Skip to Content

Neuroblastoma Treatment

Treatment for neuroblastoma often is complex. MD Anderson’s Children’s Cancer Hospital offers a team approach to neuroblastoma, bringing together some of the nation’s top experts to personalize your child’s course of treatment.

Your child’s care team will feature several physicians, including oncologists, surgeons, radiologists, radiation oncologists, as well as a highly specialized support staff. Their aim is to deliver therapies with the highest chance for success and the least impact on the growing body.

Surgical Skill is Key

Like all surgeries, neuroblastoma surgery is most successful when performed by a specialist with a great deal of experience in the particular procedure.

The surgeons at Children’s Cancer Hospital are highly specialized in neuroblastoma, and they are among the most skilled and renowned in the world. They perform a high number of surgeries for neuroblastoma each year, using the least-invasive and most-advanced techniques.

Leading-Edge Research

We offer a range of clinical trials of innovative therapies for neuroblastoma, including high-risk, progressive and recurrent forms of the disease.

If your child has been diagnosed with neuroblastoma, we’re here to help. Call 1-877-632-6789 to make an appointment or request an appointment online.

Why Choose MD Anderson?

  • Extensive expertise with all types of neuroblastoma
  • Exceptional surgical skill and specialization
  • Advanced diagnostic technology to pinpoint neuroblastoma
  • Leading-edge treatments including targeted therapies
  • Range of clinical trials for neuroblastoma
  • Family-centered, child-focused care

Neuroblastoma Knowledge Center

Treatment at MD Anderson

Childhood neuroblastoma is treated in our: 

Find Your MD Anderson Location


Our Neuroblastoma Treatments

Your child’s care for neuroblastoma will be customized to provide the most effective treatment with the least effect on the body. Your doctor will discuss treatment options with you. These are based on:

  • Your child’s age and health
  • The size, location and features of the tumor
  • Whether the cancer has spread

Some low-risk neuroblastoma tumors will go away without any treatment, and others may be cured by surgery alone. However, many times the cancer has spread to other parts of the body and will require intensive combinations of treatment.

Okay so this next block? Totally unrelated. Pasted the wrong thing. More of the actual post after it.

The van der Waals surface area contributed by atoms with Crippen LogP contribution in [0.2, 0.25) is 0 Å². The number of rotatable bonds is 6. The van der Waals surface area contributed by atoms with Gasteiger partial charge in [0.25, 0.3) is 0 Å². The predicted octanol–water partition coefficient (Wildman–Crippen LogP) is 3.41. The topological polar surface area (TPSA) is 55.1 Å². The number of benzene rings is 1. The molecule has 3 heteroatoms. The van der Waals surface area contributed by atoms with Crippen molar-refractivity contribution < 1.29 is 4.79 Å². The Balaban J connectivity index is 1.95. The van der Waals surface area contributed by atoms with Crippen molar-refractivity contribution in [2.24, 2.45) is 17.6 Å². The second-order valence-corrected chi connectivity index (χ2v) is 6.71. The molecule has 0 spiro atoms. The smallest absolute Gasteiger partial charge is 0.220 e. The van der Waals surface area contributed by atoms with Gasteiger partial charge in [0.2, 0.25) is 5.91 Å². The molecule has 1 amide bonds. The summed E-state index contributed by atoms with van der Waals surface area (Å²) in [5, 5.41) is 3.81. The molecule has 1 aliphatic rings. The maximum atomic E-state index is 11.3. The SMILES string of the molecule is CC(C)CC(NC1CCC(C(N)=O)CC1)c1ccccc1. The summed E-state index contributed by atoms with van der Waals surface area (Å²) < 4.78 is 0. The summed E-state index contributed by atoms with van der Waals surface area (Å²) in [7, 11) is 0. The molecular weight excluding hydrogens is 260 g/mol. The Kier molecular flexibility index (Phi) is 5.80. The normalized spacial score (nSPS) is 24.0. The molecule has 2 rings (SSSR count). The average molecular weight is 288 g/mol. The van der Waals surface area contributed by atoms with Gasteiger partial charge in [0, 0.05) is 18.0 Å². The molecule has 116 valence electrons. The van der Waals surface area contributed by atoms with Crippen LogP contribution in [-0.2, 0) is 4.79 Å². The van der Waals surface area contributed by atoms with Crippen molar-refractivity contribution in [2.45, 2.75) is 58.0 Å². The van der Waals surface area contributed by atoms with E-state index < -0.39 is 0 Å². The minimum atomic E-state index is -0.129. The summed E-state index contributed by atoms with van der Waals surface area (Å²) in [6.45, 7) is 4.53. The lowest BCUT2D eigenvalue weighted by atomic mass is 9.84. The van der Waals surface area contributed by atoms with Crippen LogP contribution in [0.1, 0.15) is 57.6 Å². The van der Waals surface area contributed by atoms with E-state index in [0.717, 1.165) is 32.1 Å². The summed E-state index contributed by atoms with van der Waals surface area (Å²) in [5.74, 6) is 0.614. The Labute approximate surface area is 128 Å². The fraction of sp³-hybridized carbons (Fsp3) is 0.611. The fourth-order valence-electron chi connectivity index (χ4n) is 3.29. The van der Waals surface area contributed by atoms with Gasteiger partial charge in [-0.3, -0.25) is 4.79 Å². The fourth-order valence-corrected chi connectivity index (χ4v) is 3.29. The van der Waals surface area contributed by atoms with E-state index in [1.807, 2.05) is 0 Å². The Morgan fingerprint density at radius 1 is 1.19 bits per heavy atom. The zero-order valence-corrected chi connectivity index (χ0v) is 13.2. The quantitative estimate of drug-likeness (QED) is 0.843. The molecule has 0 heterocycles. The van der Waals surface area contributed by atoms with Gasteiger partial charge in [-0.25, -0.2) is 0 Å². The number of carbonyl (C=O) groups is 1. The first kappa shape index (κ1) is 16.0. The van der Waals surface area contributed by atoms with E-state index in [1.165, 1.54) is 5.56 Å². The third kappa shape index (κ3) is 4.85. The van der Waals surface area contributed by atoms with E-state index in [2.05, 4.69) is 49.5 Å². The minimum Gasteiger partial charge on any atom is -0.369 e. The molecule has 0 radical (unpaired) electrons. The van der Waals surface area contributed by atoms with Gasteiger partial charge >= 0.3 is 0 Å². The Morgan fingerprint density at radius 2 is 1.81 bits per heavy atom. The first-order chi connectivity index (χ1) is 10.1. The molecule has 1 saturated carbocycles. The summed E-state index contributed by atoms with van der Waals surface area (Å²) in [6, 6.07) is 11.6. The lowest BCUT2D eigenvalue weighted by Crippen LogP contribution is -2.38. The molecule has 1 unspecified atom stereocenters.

Surgery

Neuroblastoma treatment often includes surgery to remove as much of the tumor as possible. Surrounding lymph nodes also may be removed to find out if the cancer has spread.

Sometimes, the entire tumor can be removed. However, if the tumor is close to important parts of the body or large blood vessels, only partial removal may be possible. In these cases, chemotherapy and radiation therapy are given after surgery.

Chemotherapy is sometimes given before surgery to make the tumor smaller and easier to remove.

Chemotherapy

Neuroblastoma often spreads to other parts of the body, such as the lymph nodes, bone marrow, liver, bones or lungs, before it is diagnosed. Chemotherapy travels all through the body, and that makes it effective in treating neuroblastoma.

Children’s Cancer Hospital offers the most up-to-date and advanced chemotherapy options for neuroblastoma.

Chemotherapy may be given:

  • Before surgery (neoadjuvant chemotherapy)
  • After surgery (adjuvant chemotherapy)
  • As the main treatment if the cancer cannot be removed by surgery

Radiation Therapy

Radiation therapy (also called radiotherapy) uses high-energy beams to destroy cancer cells. New radiation therapy techniques, including proton therapy, and remarkable skill allow Children’s Cancer Hospital doctors to target neuroblastoma tumors more precisely, delivering the maximum amount of radiation with the least damage to healthy cells.

Some children with neuroblastoma receive radiation therapy:

  • After surgery to stop or slow the growth of tumors that cannot be treated successfully with surgery and chemotherapy
  • After a stem-cell transplant
  • To help with symptoms such as pain and breathing difficulties

MIBG Radiotherapy

Children with advanced neuroblastoma may sometimes benefit from MIBG radiotherapy. A radioactive chemical is injected into the blood and travels directly to neuroblastoma tumor cells in the body.

High-dose Chemotherapy/Radiation Therapy and Stem Cell Transplant

Children with treatment-resistant, advanced neuroblastoma may benefit from a stem cell transplant.

Retinoid Therapy

Treatment with vitamin A or a vitamin A-like compound may be used in some patients.

Targeted Therapies

Children’s Cancer Hospital is leading into the future of neuroblastoma treatment by developing innovative targeted therapies. These agents are specially designed to treat each cancer’s specific genetic/molecular profile to help your child’s body fight the disease. Many of the doctors who treat neuroblastoma at Children’s Cancer Hospital are dedicated researchers who have pioneered and actively lead national and international clinical trials with novel targeted agents.

Our Neuroblastoma Clinical Trials

As part of one of the world’s premier cancer centers, Children’s Cancer Hospital participates in clinical trials (research studies) for neuroblastoma. Sometimes these innovative therapies are your child’s best option for treatment.

Our protocols include those of the Children’s Oncology Group, as well as others that may only be available here. Our talented scientists also are investigating new ways to fight neuroblastoma.

To find out more about clinical trials for neuroblastoma at Children’s Cancer Hospital, visit our Clinical Trials database or speak to your doctor.


© 2014 The University of Texas MD Anderson Cancer Center